May 2005


* Tonight at dinner, I told Jordan that when Mark and I got married, I walked down the isle, not to the traditional processional, but to Darth Vader’s theme music.
I didn’t really.
But it got me thinking. Now I *want* to walk down the isle to the Darth Vader March. I’d get married all over again, just to do that.

* Currently pondering:

No one who has ever had a cat or dog can doubt the animal capacity for happiness. Beholding and sharing their open joy is one of the great pleasures people take in animals. We see them leap or run, hear them bark or chirrup, and put words to their delight: “You’re home!” “You’re going to feed me!” “We’re going for a walk!” Like uninhibited human happiness, the pleasure is contagious, so that pets serve as a conduit to joyful feelings. It is rare to find a person as openly ecstatic as a cat about to be fed, or a dog about to go for a walk. If such joy were a figment of anthropomorphic projection, it would be a remarkable collective dellusion.

* I feel so busy latey, like I hit the floor running every morning and go until I can’t go anymore. The computer has become *gasp* a mere communication tool – and I’m not even doing much of that. I have so much unread email and so many items in my “deal with it asap” folder that I’m beginning to feel oppressed by my email software.
The good news is that all the stuff I’m busy with is happy stuff: yard work, housework (the good kind: throwing stuff away!), school work, and gardening.

* School has only just regained “happy thing” status. The problem wasn’t Jordan. He’s easier to get along with in this regard than he has ever been before. But last week, I had serious – and my first – burnout. I think it was a combination of a brief battle with the flu, end of year scrambling to pull all the loose ends together, and the planning and the hunting and the gathering of curricula for the summer and the fall.
But I seem to have recovered now and I’m not nearly as miserable as I was there for a few days.

* One of the emails I have read recently was notice of a sale at a local book warehouse. I changed my plans for the day and took off (alone!!) to the sale. I made off like a bandit. I got 10 books for $40. A couple are for science (ummm.. a cool book about the senses and another about volcanoes), but most are for Jordan to read: actual chapter books. Hoping to gain his interest, I read the back covers of them to him and he right away wanted to read one of the Third Grade Detectives books. It is a challenge for him, but it doesn’t help when, every four minutes, he flips through all the pages and comments on how long the book is! lol! But, he sat with me and happily ploughed through the first few pages, captivated by the story and thrilled to be reading a chapter book.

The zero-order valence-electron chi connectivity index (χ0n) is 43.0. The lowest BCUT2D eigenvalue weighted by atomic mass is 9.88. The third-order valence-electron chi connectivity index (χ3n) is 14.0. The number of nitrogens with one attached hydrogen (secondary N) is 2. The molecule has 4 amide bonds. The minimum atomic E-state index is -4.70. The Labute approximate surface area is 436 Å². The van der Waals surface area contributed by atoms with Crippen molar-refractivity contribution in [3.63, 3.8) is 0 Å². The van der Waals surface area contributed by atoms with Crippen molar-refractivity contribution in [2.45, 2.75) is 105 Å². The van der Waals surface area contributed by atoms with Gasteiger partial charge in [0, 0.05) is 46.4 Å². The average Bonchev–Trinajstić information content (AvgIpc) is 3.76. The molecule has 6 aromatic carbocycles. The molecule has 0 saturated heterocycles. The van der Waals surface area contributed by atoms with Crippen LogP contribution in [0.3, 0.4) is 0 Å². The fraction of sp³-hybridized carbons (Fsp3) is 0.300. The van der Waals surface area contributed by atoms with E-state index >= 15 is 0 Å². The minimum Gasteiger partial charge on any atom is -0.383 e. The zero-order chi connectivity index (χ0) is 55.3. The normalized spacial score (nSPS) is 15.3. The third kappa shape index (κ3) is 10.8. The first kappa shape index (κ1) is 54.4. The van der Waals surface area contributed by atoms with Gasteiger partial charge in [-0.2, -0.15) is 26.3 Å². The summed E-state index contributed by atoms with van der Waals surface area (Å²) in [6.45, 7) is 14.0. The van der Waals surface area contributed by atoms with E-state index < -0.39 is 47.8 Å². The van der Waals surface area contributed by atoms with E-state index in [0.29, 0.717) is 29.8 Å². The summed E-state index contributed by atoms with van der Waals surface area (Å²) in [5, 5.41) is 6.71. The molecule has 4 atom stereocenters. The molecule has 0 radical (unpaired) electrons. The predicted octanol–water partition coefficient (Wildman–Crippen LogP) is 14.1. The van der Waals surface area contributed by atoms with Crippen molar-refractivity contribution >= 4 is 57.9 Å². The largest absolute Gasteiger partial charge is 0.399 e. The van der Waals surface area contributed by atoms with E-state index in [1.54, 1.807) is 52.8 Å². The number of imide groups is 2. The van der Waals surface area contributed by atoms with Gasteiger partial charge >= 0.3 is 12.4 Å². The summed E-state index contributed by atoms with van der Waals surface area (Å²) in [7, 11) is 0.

* I remember the first chapter books I read. It was a series of books about a forest ranger and his nephew, I think. I don’t remember what the series was called. I do remember that the librarian told me they were “boys’ books”. *snort* I was in grade two and I read every single one those books the library had.

* I broke down and bought Story of the World for history. I had resisted because reviews seem to be really polarized – love it or hate it, no in between – and some of the criticisms gave me pause, so I wasn’t sure what to make of it. But after talking to some real live people who were using it, I decided to give it a try. We’ve only done a couple of chapters, but Jordan really likes it. So that would be a winnah!

* Oy. Bed. *thunk*

just back from the garden
planted 5 30-ft rows of potatoes
that’s 150 feet of potato trench that I dug out, then filled back in
i’ll write more in a few days when i can move my arms again

PS: send A535

I am a Taurus. And the older I get, the more it seems that I fit that particular bull bill.
Except the stubborn part, of course. It isn’t that I’m stubborn, it is just that I have a *lot* of confidence in my own reasoning and decision making abilities.
*cough* shutup

What this means is that when I decide it is time to lay down some curriculum for the next ‘school year’, I am in my glory. Schedules, lesson plans, calendars… I love em. I had decided this last week and a few days ago, I got to work.

“Aim high!” I always say! “Better to fall short of a fantasy than to just settle for whatever comes easy in the first place!”. With this mindset, I dug out The Well Trained Mind set to work scribbling notes and such on paper (the “such” was the stuff I couldn’t decifer when I went back to it later.).

I made a rule: ONLY BUY WHAT YOU NEED! NO EXTRA CRAP.
I’ll give you a minute to stop laughing…

ok? Ok… So with my scribbles and my book, I sat down at the computer and opened a fresh new spreadsheet. I divided the school year into weeks and made a column for each subject. Then I set about defining the material to cover each week.

My spreadsheet is a work of ART! It is a sight to behold. It is everything I ever dreamed.
It is, in fact, quite funny.

Now, I *know* that in TWTM it says that no one does ALL of it. In fact, that is one of my favourite parts of the whole book. But… as I said, Taurus, aim high blah blah… so ALL of it is going into this spreadsheet. .ALL.OF.IT. Just, you know, for giggles.

Can I just say, OMG?! lol. I’ve only filled in about half the subjects and .. just.. omg. ROFL. I did less work in high school!

Jordan says he is going to do ALL of it. This from the kid who thinks reading is child abuse. *eyeroll* The lesson in all this for me is that I need to chill. I have to remember that we’re working on elementary level work here, not a doctoral thesis (though I’ve seem some that.. err, nevermind). For example, when I looked at the amount of history to cover each week I had a moment of weakness. Well, to be honest, I was running around the office, bobbing like a chicken, arms flailing and screeching, “THREE HOURS?! THREE HOURS?! HOW CAN WE DO ALL OF THAT IN THREE HOURS?!” When I was considering changing the schedule so that we did 6 or 8 hours of history a week, I finally came to my senses. Three hours it is, and three hours it shall remain. Sheesh.